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WARREN Judge grants new trial for ex-secretary



Published: Fri, September 14, 2001 @ 12:00 a.m.



In his ruling, the judge said it's highly likely that a previous verdict was based on falsetestimony.

By PEGGY SINKOVICH

VINDICATOR TRUMBULL STAFF

WARREN -- A defense lawyer's misconduct has caused a verdict in his favor to be set aside, a visiting judge has ruled.

Judge Dominick E. Olivito, a visiting judge in Trumbull County Common Pleas Court, ruled Thursday that Karen Longstreth, a former secretary of Atty. George Kafantaris, will be granted a new trial. A new trial date has not been set.

"In this case, there is a high probability, if not a certainty, that the jury's verdict was based on the false testimony of the defendant, specifically that testimony that he and the plaintiff engaged in consensual sexual intercourse, or, as he termed it, made love," the judge stated in his 14-page ruling.

"On the evidence before this court that assertion is probably false."

Legal fees: Judge Olivito ruled Thursday that the verdict is set aside and that Kafantaris, who has represented himself, must pay Longstreth's legal fees of $13,433.92.

Kafantaris' sister, Atty. Irene Makridis, assisted him during the trial.

Kafantaris said he is "shocked and stunned" by the judge's ruling and plans to appeal.

"This judge certainly had an about-face," Kafantaris said. "I'm totally surprised."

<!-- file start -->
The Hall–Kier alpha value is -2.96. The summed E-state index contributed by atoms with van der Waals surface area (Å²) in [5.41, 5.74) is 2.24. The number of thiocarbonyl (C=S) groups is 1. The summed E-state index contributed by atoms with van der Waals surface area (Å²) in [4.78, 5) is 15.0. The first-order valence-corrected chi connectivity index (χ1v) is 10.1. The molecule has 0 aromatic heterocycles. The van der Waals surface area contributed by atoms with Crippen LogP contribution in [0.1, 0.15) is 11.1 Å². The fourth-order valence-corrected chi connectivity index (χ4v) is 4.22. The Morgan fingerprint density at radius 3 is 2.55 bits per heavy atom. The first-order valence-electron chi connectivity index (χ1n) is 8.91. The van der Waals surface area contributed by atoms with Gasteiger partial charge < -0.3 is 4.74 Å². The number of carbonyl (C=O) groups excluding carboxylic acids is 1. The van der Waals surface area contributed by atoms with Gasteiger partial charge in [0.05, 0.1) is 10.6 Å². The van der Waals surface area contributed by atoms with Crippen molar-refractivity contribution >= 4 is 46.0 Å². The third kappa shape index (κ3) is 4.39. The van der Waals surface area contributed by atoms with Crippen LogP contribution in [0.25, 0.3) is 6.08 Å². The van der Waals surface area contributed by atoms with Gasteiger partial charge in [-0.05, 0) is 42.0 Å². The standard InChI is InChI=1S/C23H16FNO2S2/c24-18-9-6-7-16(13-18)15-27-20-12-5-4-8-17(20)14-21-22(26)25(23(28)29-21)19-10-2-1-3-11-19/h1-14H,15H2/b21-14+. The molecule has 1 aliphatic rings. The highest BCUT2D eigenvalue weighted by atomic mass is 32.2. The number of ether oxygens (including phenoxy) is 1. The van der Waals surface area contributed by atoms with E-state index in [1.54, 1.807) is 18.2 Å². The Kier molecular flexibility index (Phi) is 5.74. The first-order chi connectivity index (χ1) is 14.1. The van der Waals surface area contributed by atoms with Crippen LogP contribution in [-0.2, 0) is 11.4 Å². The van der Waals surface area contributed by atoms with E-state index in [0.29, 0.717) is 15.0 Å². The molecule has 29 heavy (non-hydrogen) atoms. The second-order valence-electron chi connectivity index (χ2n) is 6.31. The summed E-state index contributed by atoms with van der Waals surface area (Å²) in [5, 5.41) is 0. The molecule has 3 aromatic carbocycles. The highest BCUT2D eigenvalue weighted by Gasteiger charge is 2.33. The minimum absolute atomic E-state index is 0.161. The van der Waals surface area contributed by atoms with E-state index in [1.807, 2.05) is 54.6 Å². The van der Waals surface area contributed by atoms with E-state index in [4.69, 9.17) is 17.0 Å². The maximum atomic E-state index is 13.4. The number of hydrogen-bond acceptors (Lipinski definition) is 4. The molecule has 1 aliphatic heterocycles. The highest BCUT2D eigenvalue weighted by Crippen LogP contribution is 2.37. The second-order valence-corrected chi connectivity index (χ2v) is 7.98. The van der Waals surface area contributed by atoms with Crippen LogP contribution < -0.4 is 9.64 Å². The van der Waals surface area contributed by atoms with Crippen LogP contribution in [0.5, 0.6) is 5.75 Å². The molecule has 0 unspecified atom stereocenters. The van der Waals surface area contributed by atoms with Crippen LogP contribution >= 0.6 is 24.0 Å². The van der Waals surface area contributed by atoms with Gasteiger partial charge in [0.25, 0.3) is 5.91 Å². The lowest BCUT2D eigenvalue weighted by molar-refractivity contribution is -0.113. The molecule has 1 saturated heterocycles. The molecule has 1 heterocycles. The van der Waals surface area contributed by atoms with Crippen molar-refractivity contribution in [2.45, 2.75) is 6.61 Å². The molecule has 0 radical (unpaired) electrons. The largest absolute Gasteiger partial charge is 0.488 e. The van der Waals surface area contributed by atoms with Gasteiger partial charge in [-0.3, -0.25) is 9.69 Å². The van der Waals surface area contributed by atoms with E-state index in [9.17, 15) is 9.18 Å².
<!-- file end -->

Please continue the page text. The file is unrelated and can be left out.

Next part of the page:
Atty. Louis J. Licata, who represents Longstreth, said he is "thrilled."

Original suit: Longstreth filed a lawsuit against Kafantaris in June 1999. The suit stated that Kafantaris forced her to submit to sexual intercourse with him on Oct. 20, 1998, in her apartment and that she was sexually harassed while working for him in 1998.

The case was brought to trial in April and on May 7, the jury ruled in Kafantaris' favor -- saying they did not believe Longstreth was a victim of sexual harassment or battery.

The judge's ruling also states that Kafantaris stated in a deposition before trial that he did not have sexual relations with Longstreth, but then changed his testimony during the trial.

"The change in defendant's defense strategy and his testimony near the end of the trial without warning of change in his defense to the plaintiff prevented the plaintiff from having a fair trial," the judge stated.




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